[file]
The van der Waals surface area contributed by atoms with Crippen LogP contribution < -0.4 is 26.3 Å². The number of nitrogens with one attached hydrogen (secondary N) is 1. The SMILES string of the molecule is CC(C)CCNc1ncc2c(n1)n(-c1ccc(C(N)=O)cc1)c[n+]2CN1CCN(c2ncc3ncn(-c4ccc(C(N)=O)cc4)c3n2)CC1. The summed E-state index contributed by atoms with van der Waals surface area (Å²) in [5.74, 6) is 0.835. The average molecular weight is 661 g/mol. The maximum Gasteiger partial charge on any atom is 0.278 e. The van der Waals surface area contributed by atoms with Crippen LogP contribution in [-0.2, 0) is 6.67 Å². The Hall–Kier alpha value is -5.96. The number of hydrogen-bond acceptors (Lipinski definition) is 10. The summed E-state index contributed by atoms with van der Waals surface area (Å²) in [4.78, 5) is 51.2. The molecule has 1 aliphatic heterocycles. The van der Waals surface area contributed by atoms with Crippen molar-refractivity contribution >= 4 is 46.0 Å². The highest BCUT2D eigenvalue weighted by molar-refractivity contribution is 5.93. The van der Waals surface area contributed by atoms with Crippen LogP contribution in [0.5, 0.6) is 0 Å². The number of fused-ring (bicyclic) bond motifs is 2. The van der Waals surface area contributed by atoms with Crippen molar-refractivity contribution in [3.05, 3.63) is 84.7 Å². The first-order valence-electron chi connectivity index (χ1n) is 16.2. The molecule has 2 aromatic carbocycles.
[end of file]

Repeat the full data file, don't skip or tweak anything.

The van der Waals surface area contributed by atoms with Crippen LogP contribution < -0.4 is 26.3 Å². The number of nitrogens with one attached hydrogen (secondary N) is 1. The SMILES string of the molecule is CC(C)CCNc1ncc2c(n1)n(-c1ccc(C(N)=O)cc1)c[n+]2CN1CCN(c2ncc3ncn(-c4ccc(C(N)=O)cc4)c3n2)CC1. The summed E-state index contributed by atoms with van der Waals surface area (Å²) in [5.74, 6) is 0.835. The average molecular weight is 661 g/mol. The maximum Gasteiger partial charge on any atom is 0.278 e. The van der Waals surface area contributed by atoms with Crippen LogP contribution in [-0.2, 0) is 6.67 Å². The Hall–Kier alpha value is -5.96. The number of hydrogen-bond acceptors (Lipinski definition) is 10. The summed E-state index contributed by atoms with van der Waals surface area (Å²) in [4.78, 5) is 51.2. The molecule has 1 aliphatic heterocycles. The van der Waals surface area contributed by atoms with Crippen molar-refractivity contribution >= 4 is 46.0 Å². The highest BCUT2D eigenvalue weighted by molar-refractivity contribution is 5.93. The van der Waals surface area contributed by atoms with Crippen LogP contribution in [0.5, 0.6) is 0 Å². The number of fused-ring (bicyclic) bond motifs is 2. The van der Waals surface area contributed by atoms with Crippen molar-refractivity contribution in [3.05, 3.63) is 84.7 Å². The first-order valence-electron chi connectivity index (χ1n) is 16.2. The molecule has 2 aromatic carbocycles.